Money mensch: Charity credit cards are a hideous scam

By Martin Lewis, March 12, 2009

I want you to stop donating to good causes… if you are using a charity credit card. I’m not being mean. I know as well as anyone that charities need all the help they can get these days, as donations dry up.

Yet the reason I say get rid of your charity credit card is that they give only a paltry amount to the charity itself.

There’s a way to give more to charity that won’t cost you a penny more. In fact, it is possible to increase the donation tenfold or more.

Charity cards are poor value

Typically, for every hundred pounds you spend, the charity gets just 25 pence. So, if you spent £1,000, it just gets £2.50. Contrast that with the best cashback credit cards on the market, and you are getting £5 per every £100 of spending.

In addition, your donation qualifies for “Gift Aid”, which boosts the donation by up to 50 per cent when you donate yourself, but not when it’s through a charity credit card.

In my view, it’s an absolute no-brainer that you should ditch these cards.

Hideous scam

Excuse me while I have a wee rant. In many ways, charity cards are a hideous scam. They sell us poor value credit cards on the pretence that we are doing something good and worthwhile.

Yet it’s more profit for the bank, and a very limited gain for the charity. The one good bit is that when you sign up for one of these cards, the charity normally receives a lump sum of between £5 and £25.

If you really wanted to make the most of them, the best way would be to sign up for a several charity credit cards to get the money.

Use them once to make sure the charity gets its money, and then cancel them afterwards.

Be careful, though. Every application for a credit card gets recorded on your credit file, so if you make a few of them it can affect your credit score. Those people who are going to need credit for other things shouldn’t do it.

But if you’ve no immediate plans to borrow money or change your mortgage and if you’ve got a good credit score, it isn’t a problem applying for one or two.

If you are going to do it, it is worth focusing on those where the charities get more: the NSPCC, Cancer Research UK and Shelter all earn £20.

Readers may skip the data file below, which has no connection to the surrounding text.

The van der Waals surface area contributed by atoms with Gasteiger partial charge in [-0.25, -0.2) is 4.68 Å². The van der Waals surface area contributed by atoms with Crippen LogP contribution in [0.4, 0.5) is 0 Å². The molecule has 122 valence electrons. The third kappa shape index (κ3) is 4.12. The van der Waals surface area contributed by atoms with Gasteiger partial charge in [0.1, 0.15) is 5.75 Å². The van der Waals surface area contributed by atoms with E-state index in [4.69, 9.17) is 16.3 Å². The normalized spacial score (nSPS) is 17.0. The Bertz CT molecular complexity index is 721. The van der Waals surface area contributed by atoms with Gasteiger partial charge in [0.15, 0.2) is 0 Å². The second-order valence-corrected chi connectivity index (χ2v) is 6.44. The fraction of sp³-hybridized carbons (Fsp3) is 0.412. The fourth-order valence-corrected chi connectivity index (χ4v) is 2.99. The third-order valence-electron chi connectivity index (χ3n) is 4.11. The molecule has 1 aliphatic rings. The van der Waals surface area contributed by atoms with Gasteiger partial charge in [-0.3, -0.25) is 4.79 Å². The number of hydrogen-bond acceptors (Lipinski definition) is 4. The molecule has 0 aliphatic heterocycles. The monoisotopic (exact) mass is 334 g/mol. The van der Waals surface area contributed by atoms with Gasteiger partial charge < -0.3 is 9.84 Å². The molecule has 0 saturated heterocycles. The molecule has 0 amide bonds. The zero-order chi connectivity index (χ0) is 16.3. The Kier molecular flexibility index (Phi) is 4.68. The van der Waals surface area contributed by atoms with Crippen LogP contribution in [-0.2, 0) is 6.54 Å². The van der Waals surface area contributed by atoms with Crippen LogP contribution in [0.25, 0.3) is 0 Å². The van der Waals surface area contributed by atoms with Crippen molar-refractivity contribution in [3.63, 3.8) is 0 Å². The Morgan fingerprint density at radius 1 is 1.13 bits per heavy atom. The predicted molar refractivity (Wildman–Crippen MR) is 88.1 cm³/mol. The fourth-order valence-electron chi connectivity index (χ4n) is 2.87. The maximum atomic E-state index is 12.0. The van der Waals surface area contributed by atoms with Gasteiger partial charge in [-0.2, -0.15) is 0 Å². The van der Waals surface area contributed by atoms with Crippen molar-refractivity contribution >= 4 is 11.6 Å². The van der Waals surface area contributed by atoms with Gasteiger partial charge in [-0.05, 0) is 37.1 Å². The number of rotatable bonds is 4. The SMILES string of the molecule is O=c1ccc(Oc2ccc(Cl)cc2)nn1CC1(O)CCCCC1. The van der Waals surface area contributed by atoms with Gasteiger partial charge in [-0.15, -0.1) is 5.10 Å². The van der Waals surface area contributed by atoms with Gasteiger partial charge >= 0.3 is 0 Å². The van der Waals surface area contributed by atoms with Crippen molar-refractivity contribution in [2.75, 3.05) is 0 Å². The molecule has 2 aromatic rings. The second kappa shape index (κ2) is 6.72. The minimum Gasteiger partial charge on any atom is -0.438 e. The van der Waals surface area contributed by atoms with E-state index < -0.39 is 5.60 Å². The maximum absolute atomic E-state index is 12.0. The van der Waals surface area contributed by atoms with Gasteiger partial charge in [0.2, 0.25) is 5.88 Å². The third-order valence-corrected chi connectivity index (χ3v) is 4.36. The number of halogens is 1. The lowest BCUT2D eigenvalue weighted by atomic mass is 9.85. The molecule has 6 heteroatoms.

However, if you really want to help in the long term, you’ll need the following two-step plan.

1. Get yourself a top cashback card

Cashback cards are very similar beasts to charity cards, but instead of paying a charity, they give you the money directly from the money you spend on them.

The big difference is that cashback cards pay out a much bigger whack. So when you spend, you earn a greater reward. Thus you can give some or all of it to charity.

Yet there’s a golden rule for charity or cashback cards. Only pick a card for its rewards if you’ll pay it off in full every month, preferably by direct debit, so that you are never charged a penny in interest.

Otherwise the amount you are charged in interest will massively dwarf the cashback gain.

Once you’ve got the card, use it for all your normal spending — instead of debit cards, cash or cheque; that way you’ll build up the cashback.

There’s also the additional benefit of Section 75 protection on any goods more than £100. This only applies to credit cards (including charity and cashback), and is where the credit card company is jointly liable with the retailer. Should the retailer go bust, you can get recompense from the card company instead. See

Donate the cashback via Gift Aid

If you donate money to a UK charity, provided you’re a UK taxpayer, the form will have a Gift Aid option to tick.

This means that the charity can claim back from the government the tax you paid on the money when it was earned.

With the basic rate of tax at 20 per cent, and the government currently adding a bit extra on top, it means the charity gets £1.28 for every £1 you donate.

If you are a higher rate taxpayer, then you can declare the donation on your tax return, which means you’ll get even more back on top, then keep it for yourself or donate it to the charity.

Which are the top cashback cards?

Currently, the American Express Platinum pays new cardholders a massive 5 per cent cashback for the first three months, up to £2,000 spent, with tiered rates of up to 1.5 per cent after that.

Yet this requires a minimum income of £20,000 and Amex isn’t universally spendable. So, as a back up, next best are cards from Abbey, which gives 3 per cent — but only on food and petrol shopping for six months — and the Leeds Building Society card.

You can find full details on the best cashback cards at

How much will the charity get?

The difference is massive. If you spent £1,000 using a charity credit card, the charity would earn £2.50.

Spend it on an Amex card in those first three months and you would earn £50. Then donate that to charity using Gift Aid and the charity gets an extra £14 on top, meaning you’re donating £64 rather than £2.50. That’s an increase of over 25 times the amount — a massive difference.

However, having been hardline up to here, if you’re feeling too lazy to do the work, don’t just ditch the charity card full stop. Better you use that (paid off in full) than not give anything at all.

Last updated: 11:53am, March 12 2009